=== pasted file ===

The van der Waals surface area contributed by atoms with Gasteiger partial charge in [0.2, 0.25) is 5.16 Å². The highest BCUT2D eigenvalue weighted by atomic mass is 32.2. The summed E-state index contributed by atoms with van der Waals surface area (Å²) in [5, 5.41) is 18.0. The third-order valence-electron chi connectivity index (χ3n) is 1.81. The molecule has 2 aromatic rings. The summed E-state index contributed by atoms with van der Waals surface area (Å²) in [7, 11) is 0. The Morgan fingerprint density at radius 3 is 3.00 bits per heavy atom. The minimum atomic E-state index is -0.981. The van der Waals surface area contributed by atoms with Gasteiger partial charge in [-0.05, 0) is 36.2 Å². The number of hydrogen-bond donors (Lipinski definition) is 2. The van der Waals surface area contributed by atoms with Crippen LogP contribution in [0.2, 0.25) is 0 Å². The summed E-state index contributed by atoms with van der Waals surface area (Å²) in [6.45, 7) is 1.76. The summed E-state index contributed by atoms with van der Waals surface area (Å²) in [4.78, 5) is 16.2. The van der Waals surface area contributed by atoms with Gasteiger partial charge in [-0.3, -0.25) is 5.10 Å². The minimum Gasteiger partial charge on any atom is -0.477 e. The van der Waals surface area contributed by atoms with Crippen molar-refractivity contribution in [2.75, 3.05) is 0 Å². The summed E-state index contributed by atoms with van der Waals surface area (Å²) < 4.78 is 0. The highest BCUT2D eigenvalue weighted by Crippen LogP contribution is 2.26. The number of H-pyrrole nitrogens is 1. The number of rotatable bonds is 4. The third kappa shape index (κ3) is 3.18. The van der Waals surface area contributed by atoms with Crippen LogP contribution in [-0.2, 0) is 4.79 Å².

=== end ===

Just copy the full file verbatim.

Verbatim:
The van der Waals surface area contributed by atoms with Gasteiger partial charge in [0.2, 0.25) is 5.16 Å². The highest BCUT2D eigenvalue weighted by atomic mass is 32.2. The summed E-state index contributed by atoms with van der Waals surface area (Å²) in [5, 5.41) is 18.0. The third-order valence-electron chi connectivity index (χ3n) is 1.81. The molecule has 2 aromatic rings. The summed E-state index contributed by atoms with van der Waals surface area (Å²) in [7, 11) is 0. The Morgan fingerprint density at radius 3 is 3.00 bits per heavy atom. The minimum atomic E-state index is -0.981. The van der Waals surface area contributed by atoms with Gasteiger partial charge in [-0.05, 0) is 36.2 Å². The number of hydrogen-bond donors (Lipinski definition) is 2. The van der Waals surface area contributed by atoms with Crippen LogP contribution in [0.2, 0.25) is 0 Å². The summed E-state index contributed by atoms with van der Waals surface area (Å²) in [6.45, 7) is 1.76. The summed E-state index contributed by atoms with van der Waals surface area (Å²) in [4.78, 5) is 16.2. The van der Waals surface area contributed by atoms with Gasteiger partial charge in [-0.3, -0.25) is 5.10 Å². The minimum Gasteiger partial charge on any atom is -0.477 e. The van der Waals surface area contributed by atoms with Crippen molar-refractivity contribution in [2.75, 3.05) is 0 Å². The summed E-state index contributed by atoms with van der Waals surface area (Å²) < 4.78 is 0. The highest BCUT2D eigenvalue weighted by Crippen LogP contribution is 2.26. The number of H-pyrrole nitrogens is 1. The number of rotatable bonds is 4. The third kappa shape index (κ3) is 3.18. The van der Waals surface area contributed by atoms with Crippen LogP contribution in [-0.2, 0) is 4.79 Å².